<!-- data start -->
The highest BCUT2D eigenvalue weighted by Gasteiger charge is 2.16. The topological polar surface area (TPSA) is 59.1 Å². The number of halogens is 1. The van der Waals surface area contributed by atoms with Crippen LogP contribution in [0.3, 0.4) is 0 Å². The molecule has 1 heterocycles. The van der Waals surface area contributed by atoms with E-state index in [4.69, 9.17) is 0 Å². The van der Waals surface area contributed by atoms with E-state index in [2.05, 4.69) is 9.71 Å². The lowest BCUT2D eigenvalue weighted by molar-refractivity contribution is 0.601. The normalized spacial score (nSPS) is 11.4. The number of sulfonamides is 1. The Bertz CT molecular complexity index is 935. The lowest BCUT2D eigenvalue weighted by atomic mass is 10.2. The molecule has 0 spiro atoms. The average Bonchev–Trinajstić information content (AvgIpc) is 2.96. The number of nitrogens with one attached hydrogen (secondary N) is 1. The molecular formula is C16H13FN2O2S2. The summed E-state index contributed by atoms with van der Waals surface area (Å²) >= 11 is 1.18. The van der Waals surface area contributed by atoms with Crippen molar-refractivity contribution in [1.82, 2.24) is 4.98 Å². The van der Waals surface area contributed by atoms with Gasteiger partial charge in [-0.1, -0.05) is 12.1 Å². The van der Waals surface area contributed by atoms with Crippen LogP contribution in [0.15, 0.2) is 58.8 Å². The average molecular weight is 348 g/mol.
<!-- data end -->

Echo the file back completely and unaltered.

The highest BCUT2D eigenvalue weighted by Gasteiger charge is 2.16. The topological polar surface area (TPSA) is 59.1 Å². The number of halogens is 1. The van der Waals surface area contributed by atoms with Crippen LogP contribution in [0.3, 0.4) is 0 Å². The molecule has 1 heterocycles. The van der Waals surface area contributed by atoms with E-state index in [4.69, 9.17) is 0 Å². The van der Waals surface area contributed by atoms with E-state index in [2.05, 4.69) is 9.71 Å². The lowest BCUT2D eigenvalue weighted by molar-refractivity contribution is 0.601. The normalized spacial score (nSPS) is 11.4. The number of sulfonamides is 1. The Bertz CT molecular complexity index is 935. The lowest BCUT2D eigenvalue weighted by atomic mass is 10.2. The molecule has 0 spiro atoms. The average Bonchev–Trinajstić information content (AvgIpc) is 2.96. The number of nitrogens with one attached hydrogen (secondary N) is 1. The molecular formula is C16H13FN2O2S2. The summed E-state index contributed by atoms with van der Waals surface area (Å²) >= 11 is 1.18. The van der Waals surface area contributed by atoms with Crippen molar-refractivity contribution in [1.82, 2.24) is 4.98 Å². The van der Waals surface area contributed by atoms with Gasteiger partial charge in [-0.1, -0.05) is 12.1 Å². The van der Waals surface area contributed by atoms with Crippen LogP contribution in [0.15, 0.2) is 58.8 Å². The average molecular weight is 348 g/mol.